Judge upholds Canadian border closing in mad cow case

WASHINGTON, DC, March 8, 2005 (ENS): The Canadian-U.S. border will remain closed to the import of Canadian beef for the present due to concern about cattle and beef infected with mad cow disease.

U.S. District Court Judge John Garrett Penn in Washington Monday denied the motion of American Meat Institute, an industry organization, to block enforcement of a May 2003 ban on imports of Canadian cattle.

The move is the latest in a series of court battles over the reopening of the border, which was originally scheduled by the U.S. Department of Agriculture for Monday, but is now on hold.

American Meat Institute Senior Vice President of Regulatory Affairs and General Counsel, Mark Dopp said, "The U.S. meat industry continues to believe as strongly as ever that full trade in beef and cattle products with Canada is justified by both the science and world animal health guidelines set by the OIE." OIE stands for the World Animal Health Organization.

"This ruling and other anti-trade developments this week have been a blow to free trade and to the principles that have made an industry strong and competitive in international markets," Dopp said.

The American Meat Institute believes that unless the border is opened their Canadian counterparts will resolve to do whatever is necessary to become a major competitor to the United States. "The U.S. has historically consumed almost 50 percent of Canada's production and more than 90 percent of their exports. Canada will never let that happen again - and we will suffer because of it," said Dopp.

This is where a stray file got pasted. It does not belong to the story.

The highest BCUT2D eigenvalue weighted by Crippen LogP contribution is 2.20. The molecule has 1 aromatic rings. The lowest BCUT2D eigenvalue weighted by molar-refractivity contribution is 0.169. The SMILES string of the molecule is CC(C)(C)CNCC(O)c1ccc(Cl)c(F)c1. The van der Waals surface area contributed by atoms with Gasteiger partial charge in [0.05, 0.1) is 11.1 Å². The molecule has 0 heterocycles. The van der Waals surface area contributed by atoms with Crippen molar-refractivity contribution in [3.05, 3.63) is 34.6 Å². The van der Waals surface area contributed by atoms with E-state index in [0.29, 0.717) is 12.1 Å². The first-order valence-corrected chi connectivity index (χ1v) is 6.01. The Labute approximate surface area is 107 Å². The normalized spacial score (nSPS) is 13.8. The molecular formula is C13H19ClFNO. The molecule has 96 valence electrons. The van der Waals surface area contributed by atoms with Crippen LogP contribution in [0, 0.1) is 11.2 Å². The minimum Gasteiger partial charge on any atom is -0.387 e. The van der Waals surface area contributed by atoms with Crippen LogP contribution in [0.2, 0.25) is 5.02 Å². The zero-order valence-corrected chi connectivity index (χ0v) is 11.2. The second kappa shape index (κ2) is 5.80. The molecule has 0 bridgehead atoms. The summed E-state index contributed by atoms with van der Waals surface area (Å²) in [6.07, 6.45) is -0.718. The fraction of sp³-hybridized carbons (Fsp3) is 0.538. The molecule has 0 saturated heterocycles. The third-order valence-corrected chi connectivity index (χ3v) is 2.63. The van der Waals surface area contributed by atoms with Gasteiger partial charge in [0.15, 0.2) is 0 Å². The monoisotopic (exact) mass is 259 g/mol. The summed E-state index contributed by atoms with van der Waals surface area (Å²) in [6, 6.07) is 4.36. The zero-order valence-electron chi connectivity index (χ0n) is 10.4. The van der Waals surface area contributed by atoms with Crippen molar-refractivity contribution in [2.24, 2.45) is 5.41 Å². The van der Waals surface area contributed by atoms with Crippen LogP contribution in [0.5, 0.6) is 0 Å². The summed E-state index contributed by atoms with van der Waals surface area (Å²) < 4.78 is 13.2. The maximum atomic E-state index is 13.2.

The U.S. Department of Agriculture was pleased with Monday's ruling, spokesman Ed Loyd told reporters. "USDA has decided to consider this issue through a separate rulemaking process," he said.

"The fact that our long term ally may now become a rival and could move into our former export markets is salt in the wounds of the U.S. beef industry, which is suffering terribly from this protected, unnecessary and protectionist trade barrier," said Dopp. "But we will not let this - or any other development - weaken our resolve to work for science-based and internationally harmonized trade policies."

Last week, a federal district judge in Montana granted a cattlemen's association a preliminary injunction that prevented the Canadian border from reopening to live cattle and additional beef products on March 7. The border opening was scheduled by the United States Department of Agriculture (USDA) in its Final Rule classifying Canada as a "minimal risk" country for mad cow disease, issued on December 29, 2004.

District Judge Richard Cebull ruled in favor of Ranchers-Cattlemen Action Legal Fund, United Stockgrowers of America), known as R-CALF USA, in its request for a preliminary injunction.


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